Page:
Application for patent filed on October 23, 1935.
Patent no. 358849 granted on June 30, 1936.
The principal objects of this invention are to provide a bicycle of an unusual novel and attractive appearance which will have a distinct appeal to the eye in conformance with the line adopted in the streamlining of vehicles and further, to utilize the streamline effect of design to accomplish a very distinct improvement in the riding qualities of the bicycle to effect the absorbing of road shocks and further, to provide a very desirable form of bicycle having a distinctly novel appeal. The principal features of the invention consist in the novel construction of the main frame whereby the upper bar is curved to meet the rear ends of the lower fork and to form a continuous part therewith and the front forks are curved downwardly with their lower ends bent rearwardly to form a resilient front support corresponding in part with the resilient rear fork.
In the accompanying drawings, Figure 1 is the side elevational view of my improved streamlined resilient bicycle. Figure 2 is an enlarged sectional view through the fork head of the front fork. Figure 3 is a side elevational view of the frame connections at the juncture of the top bar and upper end of the rear fork. Figure 4 is a sectional front elevational view of the upper rear fork connection shown in Figure 3. Figure 5 is an enlarged side elevational detail of the rear wheel support.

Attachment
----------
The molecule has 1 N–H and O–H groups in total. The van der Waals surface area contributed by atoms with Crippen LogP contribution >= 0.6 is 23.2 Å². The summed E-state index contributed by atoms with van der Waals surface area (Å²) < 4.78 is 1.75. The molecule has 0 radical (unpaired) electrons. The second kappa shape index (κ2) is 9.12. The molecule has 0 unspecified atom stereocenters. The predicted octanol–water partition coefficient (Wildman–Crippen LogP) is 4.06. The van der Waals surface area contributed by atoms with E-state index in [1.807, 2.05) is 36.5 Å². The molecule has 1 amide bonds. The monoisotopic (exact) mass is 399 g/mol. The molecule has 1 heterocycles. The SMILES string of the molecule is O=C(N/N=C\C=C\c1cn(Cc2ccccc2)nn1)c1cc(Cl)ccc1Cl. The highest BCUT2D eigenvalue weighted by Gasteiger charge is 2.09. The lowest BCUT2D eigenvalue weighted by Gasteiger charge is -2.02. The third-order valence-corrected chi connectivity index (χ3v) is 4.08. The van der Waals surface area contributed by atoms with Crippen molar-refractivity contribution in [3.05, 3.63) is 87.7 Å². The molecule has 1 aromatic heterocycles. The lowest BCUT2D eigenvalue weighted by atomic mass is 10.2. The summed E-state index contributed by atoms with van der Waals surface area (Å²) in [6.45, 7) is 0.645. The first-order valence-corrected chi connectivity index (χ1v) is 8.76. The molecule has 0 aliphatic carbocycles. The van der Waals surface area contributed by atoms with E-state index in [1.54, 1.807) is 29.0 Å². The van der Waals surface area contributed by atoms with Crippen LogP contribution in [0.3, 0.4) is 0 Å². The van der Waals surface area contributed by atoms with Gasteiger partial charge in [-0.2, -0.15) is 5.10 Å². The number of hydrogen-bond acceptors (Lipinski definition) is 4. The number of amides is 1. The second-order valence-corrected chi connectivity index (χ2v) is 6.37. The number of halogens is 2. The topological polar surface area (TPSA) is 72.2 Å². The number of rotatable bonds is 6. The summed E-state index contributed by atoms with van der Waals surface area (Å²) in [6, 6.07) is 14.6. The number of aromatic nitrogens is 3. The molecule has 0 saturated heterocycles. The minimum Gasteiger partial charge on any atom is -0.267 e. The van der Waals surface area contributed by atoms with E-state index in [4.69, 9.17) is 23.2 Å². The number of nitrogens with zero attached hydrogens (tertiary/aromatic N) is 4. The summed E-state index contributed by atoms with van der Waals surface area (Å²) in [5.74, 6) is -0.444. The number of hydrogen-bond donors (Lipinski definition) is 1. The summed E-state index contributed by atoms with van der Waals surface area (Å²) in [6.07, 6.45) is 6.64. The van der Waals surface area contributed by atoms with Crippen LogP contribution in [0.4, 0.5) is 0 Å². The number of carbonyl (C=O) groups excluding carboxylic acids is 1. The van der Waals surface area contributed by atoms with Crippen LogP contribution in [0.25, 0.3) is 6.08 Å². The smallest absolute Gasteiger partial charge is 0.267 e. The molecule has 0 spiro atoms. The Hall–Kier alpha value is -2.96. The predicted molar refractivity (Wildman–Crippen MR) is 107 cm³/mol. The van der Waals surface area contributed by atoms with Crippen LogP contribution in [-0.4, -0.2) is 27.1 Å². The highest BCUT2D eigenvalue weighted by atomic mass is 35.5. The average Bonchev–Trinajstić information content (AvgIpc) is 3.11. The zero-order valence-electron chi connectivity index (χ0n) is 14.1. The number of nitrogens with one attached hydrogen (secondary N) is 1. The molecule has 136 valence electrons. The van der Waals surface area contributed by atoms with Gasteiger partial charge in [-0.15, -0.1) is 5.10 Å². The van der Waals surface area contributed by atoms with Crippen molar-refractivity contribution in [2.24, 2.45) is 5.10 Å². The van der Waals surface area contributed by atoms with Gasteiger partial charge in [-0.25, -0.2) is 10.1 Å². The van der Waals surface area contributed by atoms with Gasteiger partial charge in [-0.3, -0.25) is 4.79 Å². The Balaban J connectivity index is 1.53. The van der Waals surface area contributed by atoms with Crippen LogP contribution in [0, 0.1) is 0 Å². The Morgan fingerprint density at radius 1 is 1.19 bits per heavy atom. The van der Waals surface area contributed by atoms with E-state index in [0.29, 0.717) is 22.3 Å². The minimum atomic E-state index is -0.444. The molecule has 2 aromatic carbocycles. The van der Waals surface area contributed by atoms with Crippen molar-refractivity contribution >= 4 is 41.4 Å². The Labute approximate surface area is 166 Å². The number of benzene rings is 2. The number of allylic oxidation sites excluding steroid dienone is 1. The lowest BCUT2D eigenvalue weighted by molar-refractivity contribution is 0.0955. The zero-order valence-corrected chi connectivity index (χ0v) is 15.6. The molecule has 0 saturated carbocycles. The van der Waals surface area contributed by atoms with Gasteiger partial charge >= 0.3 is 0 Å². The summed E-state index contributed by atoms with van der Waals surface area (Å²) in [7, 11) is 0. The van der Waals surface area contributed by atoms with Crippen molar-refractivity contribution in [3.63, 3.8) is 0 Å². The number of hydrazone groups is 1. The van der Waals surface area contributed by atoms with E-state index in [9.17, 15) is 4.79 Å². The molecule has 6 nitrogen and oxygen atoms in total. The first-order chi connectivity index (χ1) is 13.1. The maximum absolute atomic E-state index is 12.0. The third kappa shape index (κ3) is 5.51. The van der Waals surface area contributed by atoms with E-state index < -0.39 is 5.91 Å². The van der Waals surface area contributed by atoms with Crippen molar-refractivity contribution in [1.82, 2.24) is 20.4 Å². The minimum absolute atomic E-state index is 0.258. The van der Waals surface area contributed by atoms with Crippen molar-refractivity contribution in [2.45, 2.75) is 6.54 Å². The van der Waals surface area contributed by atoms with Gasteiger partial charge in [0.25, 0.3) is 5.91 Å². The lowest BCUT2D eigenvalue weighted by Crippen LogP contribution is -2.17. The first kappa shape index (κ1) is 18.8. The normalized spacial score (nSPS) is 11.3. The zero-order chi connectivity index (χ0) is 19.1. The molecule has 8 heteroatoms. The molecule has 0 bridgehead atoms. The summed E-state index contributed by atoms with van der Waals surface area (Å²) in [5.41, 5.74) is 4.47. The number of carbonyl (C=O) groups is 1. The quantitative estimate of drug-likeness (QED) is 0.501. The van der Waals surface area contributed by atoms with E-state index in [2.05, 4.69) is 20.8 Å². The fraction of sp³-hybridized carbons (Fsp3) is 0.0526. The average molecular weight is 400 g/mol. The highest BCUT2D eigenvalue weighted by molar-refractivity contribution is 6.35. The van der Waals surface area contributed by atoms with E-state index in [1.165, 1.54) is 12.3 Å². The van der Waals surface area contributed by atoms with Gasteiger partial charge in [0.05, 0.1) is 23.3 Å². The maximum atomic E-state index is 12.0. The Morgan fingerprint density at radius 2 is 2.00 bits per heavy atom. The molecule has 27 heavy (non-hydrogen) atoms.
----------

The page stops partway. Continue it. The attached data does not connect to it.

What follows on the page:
Figure 6 is a longitudinal sectional view through the structure illustrated in Figure 5.
In the manufacture of bicycles, it has been the practice for many years to construct the frame in accordance with a "standard" pattern which in side elevation is substantially diamond-shape or of a rhomboid formation with the rear forks extending substantially horizontally from the crank bracket and mating the rear braces or upper forks at an acute angle where the axle of the wheel is mounted in slotted brackets and the front forks of said "standard" type of bicycles slope straight down from the head or front end of the frame having a slight curve forward for the castor effect. In the "standard" type of bicycle, the frame and forks are perfectly rigid and the shocks and vibrations of road travel are carried directly through the frame and transmitted to the rider. It is the dual purpose of this invention to devise a bicycle which will be easier to ride, its construction being such as to eliminate most of the minor vibrations and many of the major ones, or at least to greatly soften the transmission of such to the rider and further, to provide a bicycle which will appeal to the eye as conforming to present day standards of streamlining effects. In carrying these ideas into practice, I have constructed a bicycle as shown in the accompanying drawings.
Harvey W. Peace,
Assignor to Canada Cycle and Motor Limited